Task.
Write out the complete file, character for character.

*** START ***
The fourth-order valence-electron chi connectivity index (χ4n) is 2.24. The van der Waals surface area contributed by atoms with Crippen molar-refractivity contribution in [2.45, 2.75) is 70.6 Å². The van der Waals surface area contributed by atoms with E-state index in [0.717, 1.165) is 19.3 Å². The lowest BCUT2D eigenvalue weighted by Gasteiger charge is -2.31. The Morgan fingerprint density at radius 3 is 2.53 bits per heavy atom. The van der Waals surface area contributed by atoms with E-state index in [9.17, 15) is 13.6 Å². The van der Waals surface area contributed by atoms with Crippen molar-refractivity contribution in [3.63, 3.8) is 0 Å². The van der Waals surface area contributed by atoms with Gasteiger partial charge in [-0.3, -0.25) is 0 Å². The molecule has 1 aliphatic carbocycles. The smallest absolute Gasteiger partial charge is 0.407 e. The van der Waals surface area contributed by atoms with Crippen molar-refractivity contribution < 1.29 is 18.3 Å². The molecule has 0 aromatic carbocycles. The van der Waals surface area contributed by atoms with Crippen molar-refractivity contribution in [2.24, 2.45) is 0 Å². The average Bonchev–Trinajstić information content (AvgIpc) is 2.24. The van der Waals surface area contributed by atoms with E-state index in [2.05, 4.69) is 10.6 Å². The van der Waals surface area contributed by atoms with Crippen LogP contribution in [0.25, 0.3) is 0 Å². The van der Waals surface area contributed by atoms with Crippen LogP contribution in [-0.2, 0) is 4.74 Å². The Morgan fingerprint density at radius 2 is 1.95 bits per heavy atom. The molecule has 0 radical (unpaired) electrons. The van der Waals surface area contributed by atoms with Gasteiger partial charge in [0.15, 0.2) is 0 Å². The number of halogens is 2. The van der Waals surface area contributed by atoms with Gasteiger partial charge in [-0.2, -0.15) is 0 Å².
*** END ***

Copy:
The fourth-order valence-electron chi connectivity index (χ4n) is 2.24. The van der Waals surface area contributed by atoms with Crippen molar-refractivity contribution in [2.45, 2.75) is 70.6 Å². The van der Waals surface area contributed by atoms with E-state index in [0.717, 1.165) is 19.3 Å². The lowest BCUT2D eigenvalue weighted by Gasteiger charge is -2.31. The Morgan fingerprint density at radius 3 is 2.53 bits per heavy atom. The van der Waals surface area contributed by atoms with E-state index in [9.17, 15) is 13.6 Å². The van der Waals surface area contributed by atoms with Crippen molar-refractivity contribution in [3.63, 3.8) is 0 Å². The van der Waals surface area contributed by atoms with Gasteiger partial charge in [-0.3, -0.25) is 0 Å². The molecule has 1 aliphatic carbocycles. The smallest absolute Gasteiger partial charge is 0.407 e. The van der Waals surface area contributed by atoms with Crippen molar-refractivity contribution < 1.29 is 18.3 Å². The molecule has 0 aromatic carbocycles. The van der Waals surface area contributed by atoms with Crippen molar-refractivity contribution in [2.24, 2.45) is 0 Å². The average Bonchev–Trinajstić information content (AvgIpc) is 2.24. The van der Waals surface area contributed by atoms with E-state index in [2.05, 4.69) is 10.6 Å². The van der Waals surface area contributed by atoms with Crippen LogP contribution in [0.25, 0.3) is 0 Å². The van der Waals surface area contributed by atoms with Crippen LogP contribution in [-0.2, 0) is 4.74 Å². The Morgan fingerprint density at radius 2 is 1.95 bits per heavy atom. The molecule has 0 radical (unpaired) electrons. The van der Waals surface area contributed by atoms with Gasteiger partial charge in [0.15, 0.2) is 0 Å². The number of halogens is 2. The van der Waals surface area contributed by atoms with Gasteiger partial charge in [-0.2, -0.15) is 0 Å².